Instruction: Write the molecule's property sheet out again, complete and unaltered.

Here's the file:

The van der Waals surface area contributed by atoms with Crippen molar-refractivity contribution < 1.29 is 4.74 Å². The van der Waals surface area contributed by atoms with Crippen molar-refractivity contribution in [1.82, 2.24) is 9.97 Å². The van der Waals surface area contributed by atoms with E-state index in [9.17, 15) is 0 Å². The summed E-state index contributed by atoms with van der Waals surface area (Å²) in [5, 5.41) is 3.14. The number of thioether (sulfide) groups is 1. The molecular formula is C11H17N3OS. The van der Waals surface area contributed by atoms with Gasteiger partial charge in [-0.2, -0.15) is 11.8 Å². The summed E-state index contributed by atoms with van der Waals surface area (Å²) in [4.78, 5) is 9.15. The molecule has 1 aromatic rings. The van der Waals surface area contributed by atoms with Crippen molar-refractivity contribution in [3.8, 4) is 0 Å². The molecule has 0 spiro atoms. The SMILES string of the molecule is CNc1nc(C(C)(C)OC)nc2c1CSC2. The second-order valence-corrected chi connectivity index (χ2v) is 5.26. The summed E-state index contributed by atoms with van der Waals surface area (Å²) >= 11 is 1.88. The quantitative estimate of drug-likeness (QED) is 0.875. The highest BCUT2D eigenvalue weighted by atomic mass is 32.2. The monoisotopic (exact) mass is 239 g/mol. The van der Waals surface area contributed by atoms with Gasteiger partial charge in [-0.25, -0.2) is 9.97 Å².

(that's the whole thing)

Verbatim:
The van der Waals surface area contributed by atoms with Crippen molar-refractivity contribution < 1.29 is 4.74 Å². The van der Waals surface area contributed by atoms with Crippen molar-refractivity contribution in [1.82, 2.24) is 9.97 Å². The van der Waals surface area contributed by atoms with E-state index in [9.17, 15) is 0 Å². The summed E-state index contributed by atoms with van der Waals surface area (Å²) in [5, 5.41) is 3.14. The number of thioether (sulfide) groups is 1. The molecular formula is C11H17N3OS. The van der Waals surface area contributed by atoms with Gasteiger partial charge in [-0.2, -0.15) is 11.8 Å². The summed E-state index contributed by atoms with van der Waals surface area (Å²) in [4.78, 5) is 9.15. The molecule has 1 aromatic rings. The van der Waals surface area contributed by atoms with Crippen molar-refractivity contribution in [3.8, 4) is 0 Å². The molecule has 0 spiro atoms. The SMILES string of the molecule is CNc1nc(C(C)(C)OC)nc2c1CSC2. The second-order valence-corrected chi connectivity index (χ2v) is 5.26. The summed E-state index contributed by atoms with van der Waals surface area (Å²) >= 11 is 1.88. The quantitative estimate of drug-likeness (QED) is 0.875. The highest BCUT2D eigenvalue weighted by atomic mass is 32.2. The monoisotopic (exact) mass is 239 g/mol. The van der Waals surface area contributed by atoms with Gasteiger partial charge in [-0.25, -0.2) is 9.97 Å².